Well, that's a new one. I only have one eyebrow, so I raise it as hard as I can. "Vice Admiral Veronika Grau, USS Falcon," I say. "Call me Ronnie, everyone does. Um. If it's not a dumb question, how come you were approaching under cloak?"

"Standard practice for operations outside Romulan territory," Takalus replies, promptly. Oh, those standard practices... I suppose it's good to know Starfleet isn't the only outfit afflicted by them. "You will notice, I hope, that we decloaked well outside weapons range of the freighter - to avoid any misunderstandings. Our engineers are standing ready to offer assistance now. Your scans should confirm that our shields are down and our weapons are not powered."

"Unlike mine," I say. "You're a long way outside Romulan territory."

"I am under orders to patrol this area and render assistance to any of our Vulcan brethren who may require it. We picked up the distress call, and proceeded to this location."

"Sir," the comms ensign speaks up, "I have the captain of the Vulcan ship on a separate channel."

"What the hell. Patch him in. Let's have a three-way chat."

The image on the screen splits, the face of a middle-aged, rather plump Vulcan appearing on the left. "Captain Sinuk of the Lyrane Star," he announces himself. I can see his eyes flicking from one side to the other. No doubt deciding who he's better off with, the Romulan or the crazy cyborg.

"This is your lucky day, Captain," I say. "Not one, but two, knights on white horses riding to your rescue. Oh, all right, they tell me I shouldn't be fanciful. USS Falcon standing ready to assist, and, well, it seems the IRW Callasthae is... also standing ready to assist."

"I am gratified," says the Vulcan, "though, I admit, somewhat perplexed."

"You and me both, brother."

"We are here to offer our help," says Takalus.

"The Romulan imperial state," says Sinuk, "is not, I regret to say, noted for its philanthropy."

"I appreciate that," says Takalus. "My orders are, I suppose, that that should change."

"In respect of Vulcans," I say.

"The Vulcans are our estranged brethren," says Takalus. "My orders are to extend a hand of friendship, where it is possible."

"Well," I say, "I guess it's up to you, Captain Sinuk. We're about a half hour further away from you than the Callasthae, but we're happy to help if you want us. Or we can team up with the Romulans and maybe get your engines sorted out quicker. Or, I guess, you could hang around and wait for some helpful Tholians or Breen to happen by?"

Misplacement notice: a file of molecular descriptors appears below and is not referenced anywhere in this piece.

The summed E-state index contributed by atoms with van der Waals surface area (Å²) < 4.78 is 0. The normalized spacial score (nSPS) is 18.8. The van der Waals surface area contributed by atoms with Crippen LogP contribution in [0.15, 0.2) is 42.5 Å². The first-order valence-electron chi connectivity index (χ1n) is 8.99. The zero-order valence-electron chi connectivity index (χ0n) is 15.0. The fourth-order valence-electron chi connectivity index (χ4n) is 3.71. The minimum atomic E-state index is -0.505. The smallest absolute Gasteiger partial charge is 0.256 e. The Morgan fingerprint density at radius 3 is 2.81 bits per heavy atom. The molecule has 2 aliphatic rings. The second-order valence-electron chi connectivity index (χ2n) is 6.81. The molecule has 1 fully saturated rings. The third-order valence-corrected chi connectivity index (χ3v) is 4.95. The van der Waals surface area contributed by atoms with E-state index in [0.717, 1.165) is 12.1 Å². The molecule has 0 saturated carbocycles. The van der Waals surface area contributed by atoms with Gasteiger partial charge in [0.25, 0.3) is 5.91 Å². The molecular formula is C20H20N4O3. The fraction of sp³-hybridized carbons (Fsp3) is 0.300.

"It is not logical to refuse aid," says Sinuk. "However, in my judgment, your Starfleet vessel will more quickly be able to fabricate and install compatible components than a Romulan ship."

"That is probably correct," says Takalus. "Is there any other way in which we may assist? Do you have casualties requiring treatment, for instance?"

"No," says Sinuk, "we were fortunate in that respect. All that is needed is the replacement of some components in our warp drive, which we are unable to fabricate ourselves. I will transmit the specifications for our requirements over the data channel."

I turn to Ahepkur. "Get a look at it, and tell me if there's anything we'd have trouble with."

"I will assure you now, sir," she growls, "there will be no difficulty."

"Then," Sinuk says, "we accept, with gratitude, the USS Falcon's offer of assistance."

"Noted," says Takalus. "I will remain in the vicinity - decloaked - in case some unforeseen difficulty arises. Unless Vice Admiral Grau decides this is not permissible?"

"Um," I say. "Don't see why not. We're not at war, after all. Oh, yeah, stand down from red alert, turn those phasers off before someone gets hurt."

"Aye, aye, sir," says Tallasa.

"All required components are in the fabrication queue already," says Ahepkur, with deep satisfaction.

"Great. Super. Should be cooked by the time we're in transporter range, Captain Sinuk. We'll have you on your way again in two shakes of a lamb's tail. Maybe one shake, if Ahepkur's feeling frisky. Or two shakes if it's a hyperactive lamb -" I have a feeling that metaphor's getting out of hand. I shut up.

"Very well. We will make preparations for your arrival. Lyrane Star out." Sinuk's face vanishes, leaving me looking at the Romulan.

Romulan faces. When I first ran into them, they were the ultimate faceless enemy... we fought an entire war with them, without once setting eyes on them. Now, I can see one, and he's real. He's not some silent, anonymous killer out in the stars... he's an ordinary flesh and blood being like me, and he's sitting there in a ship not so much unlike mine, and he's offering his help -

In a pig's eye he is. What's his game?
Join Date: Sep 2012
Posts: 1,412
# 20
12-12-2013, 09:42 AM
If the Breen were involved, I'd say you'd have quite a nice Cold War going. Now where's a Cardassian Missile Crisis when you need one?